Carnegie Mellon University


Thursday's Panels I & II have switched places. "Narratives in Action From Theories to Practices" will take place at 9:30 am. "Gender, Race and Religion in Colorblind Europe" will be at 11:15 am. 

Conference Schedule

All events will take place in Posner Hall on the third floor and in the Grand Room 340.

Time Event Speaker
4:00–4:30 p.m. Introduction and Welcome Jim Garrett, Provost, Carnegie Mellon University
4:30–6:00 p.m.

Keynote Lecture: 

Noémie Ndiaye, University of Chicago
"How to Enslave an Unenslavable Person: Afro-Muslim Splittings in Early Modern Drama"

In this talk, Noémie Ndiaye explores the representations, or rather the strategic misrepresentations of Afro-Muslim relations, in early modern European drama. Sixteenth- and seventeenth-century Europeans could not but acknowledge the economic and military superiority of contemporary Islamic cultures, so that, when faced with Black Muslims, Ndiaye argues, they found that superiority impossible to reconcile with their ongoing project of racializing Blackness to render it enslavable. Indeed, if, in European minds, being a Muslim meant always already being a potential enslaver of Christians in the Mediterranean world, and if being Black meant always already being enslavable by Christians in the Atlantic world, then a Black Muslim was an oxymoron or an impossibility during the significant overlap period between the era of Mediterranean slavery and the era of transatlantic slavery. To become unambiguously enslavable then, Black Muslims had to be un-muslimed, to be untethered from what Christians perceived as the Islamic power to enslave. Ndiaye shows how this process of untethering plays out in the fictions of early modern European drama, while remaining alert to the resonances of those early racial machinations for our own cultural moment.

6:00–7:00 p.m. Reception


Time Event Speakers
9:00–9:30 a.m. Coffee Welcome
9:30–11:00 a.m. Panel II: Narratives in Action From Theories to Practices Patti Anahory, Architect | curator | artist | designer | educator “Contest(ing) Narratives : Story(ing) Otherwise”

Cristina Roldão, University of Lisbon, “Black Portuguese History Matters: Some Notes from the Construction Site of a Counter-archive”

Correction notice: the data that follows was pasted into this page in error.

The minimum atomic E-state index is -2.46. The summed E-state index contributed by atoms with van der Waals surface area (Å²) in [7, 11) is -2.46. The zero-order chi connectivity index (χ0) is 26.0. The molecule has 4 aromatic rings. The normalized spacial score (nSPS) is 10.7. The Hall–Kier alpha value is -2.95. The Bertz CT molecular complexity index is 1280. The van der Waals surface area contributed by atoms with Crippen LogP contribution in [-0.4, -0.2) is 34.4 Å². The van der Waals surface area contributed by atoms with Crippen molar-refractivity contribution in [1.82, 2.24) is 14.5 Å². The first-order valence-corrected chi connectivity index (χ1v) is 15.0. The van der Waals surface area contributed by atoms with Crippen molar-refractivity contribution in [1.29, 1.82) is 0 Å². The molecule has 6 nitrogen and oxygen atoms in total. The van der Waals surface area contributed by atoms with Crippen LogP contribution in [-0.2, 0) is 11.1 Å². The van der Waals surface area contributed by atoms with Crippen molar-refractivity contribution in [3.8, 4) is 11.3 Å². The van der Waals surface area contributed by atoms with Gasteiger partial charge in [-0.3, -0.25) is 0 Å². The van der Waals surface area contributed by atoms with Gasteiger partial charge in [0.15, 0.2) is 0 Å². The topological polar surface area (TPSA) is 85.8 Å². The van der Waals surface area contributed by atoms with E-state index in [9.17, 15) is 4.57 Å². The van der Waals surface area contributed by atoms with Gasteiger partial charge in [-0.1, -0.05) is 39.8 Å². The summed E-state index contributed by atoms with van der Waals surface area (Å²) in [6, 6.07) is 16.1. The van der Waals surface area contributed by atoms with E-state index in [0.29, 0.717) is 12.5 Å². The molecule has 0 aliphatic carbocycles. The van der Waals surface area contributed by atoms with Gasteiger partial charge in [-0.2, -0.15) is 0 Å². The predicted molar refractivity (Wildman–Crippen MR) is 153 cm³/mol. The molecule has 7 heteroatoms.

Audrey Celestine, New York University, “When Historians Write About Their Own Kin”
11:00–11:15 a.m. Coffee Break
11:15 a.m.–12:45 p.m. Panel I: Gender, Race and Religion in Colorblind Europe AssaDiallo Doucouré, Lallab/Ateliers Médicis, France, “Growing Black and French”

Aicetou Doucouré, Ateliers Médicis, France, “Race x Religion in Colorblind, Secular France”

Discussant: Mame-Fatou Niang, Carnegie Mellon University

12:45–2:00 p.m. Lunch Break
2:15–3:45 p.m. Panel III: Institutionalizing Black Studies Michael MacEachrane, United Nations, PFPAD, “Towards a UN Global Black Studies Network” 

Felix Germain, University of Pittsburgh, “Black European Studies and the American Academy”
3:45–4:00 p.m. Coffee Break
4:00–5:30 p.m. Queering the Black Archives, a Conversation Between Two Icons

Gloria Wekker, University of Utrecht

Bintou Dembele, Compagnie Rualité

Facilitator: Uju Anya, Carnegie Mellon University

5:30–6:00 p.m. Closing Discussion


Time Event Speakers
9:00–9:30 a.m. Coffee Welcome
9:30–11:00 a.m. Panel I: Translation and Archives Atesede Makonnen, Carnegie Mellon University, “Black Lives in British and American Archives” 

Gregory PierrotUniversity of Connecticut, “Betraying Tradition: An Entreaty” 

Julien Suaudeau, Bryn Mawr College, “Title”
11:15 a.m.–11:15 p.m. Coffee Break
11:15 a.m.–12:45 p.m. Panel II: Curatorial Practices in the Black Atlantic Julio Ludemir, FLUP Literary Festival, Brazil, “Serendipity as a Working Tool for Those Who Live in the Largest Black Country Outside of Africa” 

Ayoko Mensah, House of European Cultures, Belgium, “Can prestigious European art centers be decolonised? The Case of the Afropolitan Festival at Bozar in Brussels, Belgium” 

Mariam Konaté, Ateliers Médicis, France, “Curating Black in Colorbling France : The Case of the Ateliers Medicis” 
12:45–2:00 p.m. Lunch
2:00–4:00 Closed Workshop: The Future is Now